As a very important side note, sometimes the way that I’ve written about these early saints can make martyrdom seem fairly casual. It’s easy as Americans and modern Catholics to see martyrdom as something long ago and far away, but as the recent brutal murder of twenty-one Coptic Christians shows us, people are still giving their lives for their faith. Make no mistake: these people were not murdered because they are citizens of a rival nation; they were intentionally referred to as “People of the Cross.” Christian martyrdom is real, ugly, and present today. I mention this not to scare us, but for us to take courage by their witness, just as the early Christians did. Early Church Father Tertullian wrote that “the blood of martyrs is the seed of the Church.” Let us pray for all who face persecution and death, and ask the prayers of the holy martyrs, past and present, that we can be courageous witnesses to our faith as well!
The two saints for today are Sts. John and Paul – not the apostles, but two men of the same names who were martyred in Christ’s service. John and Paul were “soldier martyrs”, a particular category of martyrs who were honored in the early Church. Other famous examples of these soldier martyrs are guys like St. George, St. Theodore, and St. Julius the Veteran. This group of martyrs inspired devotion because of their ability to put their faith in Christ above their orders, their emperor, and even their lives.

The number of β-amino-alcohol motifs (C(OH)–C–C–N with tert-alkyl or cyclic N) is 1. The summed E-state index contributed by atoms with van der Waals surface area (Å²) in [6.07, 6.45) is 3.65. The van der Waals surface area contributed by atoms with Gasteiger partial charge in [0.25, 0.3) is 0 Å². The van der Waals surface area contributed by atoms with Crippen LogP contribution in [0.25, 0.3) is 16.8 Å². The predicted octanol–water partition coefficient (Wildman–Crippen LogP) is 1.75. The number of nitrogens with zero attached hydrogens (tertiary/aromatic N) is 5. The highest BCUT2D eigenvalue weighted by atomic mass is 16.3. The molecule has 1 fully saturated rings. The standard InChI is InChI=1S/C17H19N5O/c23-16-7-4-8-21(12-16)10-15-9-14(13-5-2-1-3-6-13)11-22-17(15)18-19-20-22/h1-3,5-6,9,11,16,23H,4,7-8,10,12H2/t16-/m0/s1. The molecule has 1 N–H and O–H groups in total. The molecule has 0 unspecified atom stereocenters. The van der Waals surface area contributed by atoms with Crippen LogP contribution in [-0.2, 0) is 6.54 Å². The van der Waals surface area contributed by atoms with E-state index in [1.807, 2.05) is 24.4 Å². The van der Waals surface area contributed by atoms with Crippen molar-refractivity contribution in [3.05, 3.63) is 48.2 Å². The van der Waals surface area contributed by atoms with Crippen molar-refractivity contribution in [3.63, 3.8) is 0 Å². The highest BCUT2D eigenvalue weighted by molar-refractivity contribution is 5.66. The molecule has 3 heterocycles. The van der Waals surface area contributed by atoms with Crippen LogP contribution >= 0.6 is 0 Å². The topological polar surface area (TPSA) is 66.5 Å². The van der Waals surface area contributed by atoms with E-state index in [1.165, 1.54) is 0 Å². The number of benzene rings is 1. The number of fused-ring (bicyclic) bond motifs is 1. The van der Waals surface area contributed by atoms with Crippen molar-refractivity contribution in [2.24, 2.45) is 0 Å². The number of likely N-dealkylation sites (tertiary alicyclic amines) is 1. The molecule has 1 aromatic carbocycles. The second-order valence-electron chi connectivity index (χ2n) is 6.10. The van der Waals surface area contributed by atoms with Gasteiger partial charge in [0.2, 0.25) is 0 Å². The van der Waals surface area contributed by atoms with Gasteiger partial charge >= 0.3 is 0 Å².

The lives of Sts. John and Paul are based in legends, but what is certain is that they were martyred. The two of them were soldiers under the Emperor Constantine, who was so impressed by their service to the Empire and their devotion to God that he made them special bodyguards to his daughter, Constantia. After their service, and through the emperor’s generosity, they retired to a house on the Caelian Hill in Rome.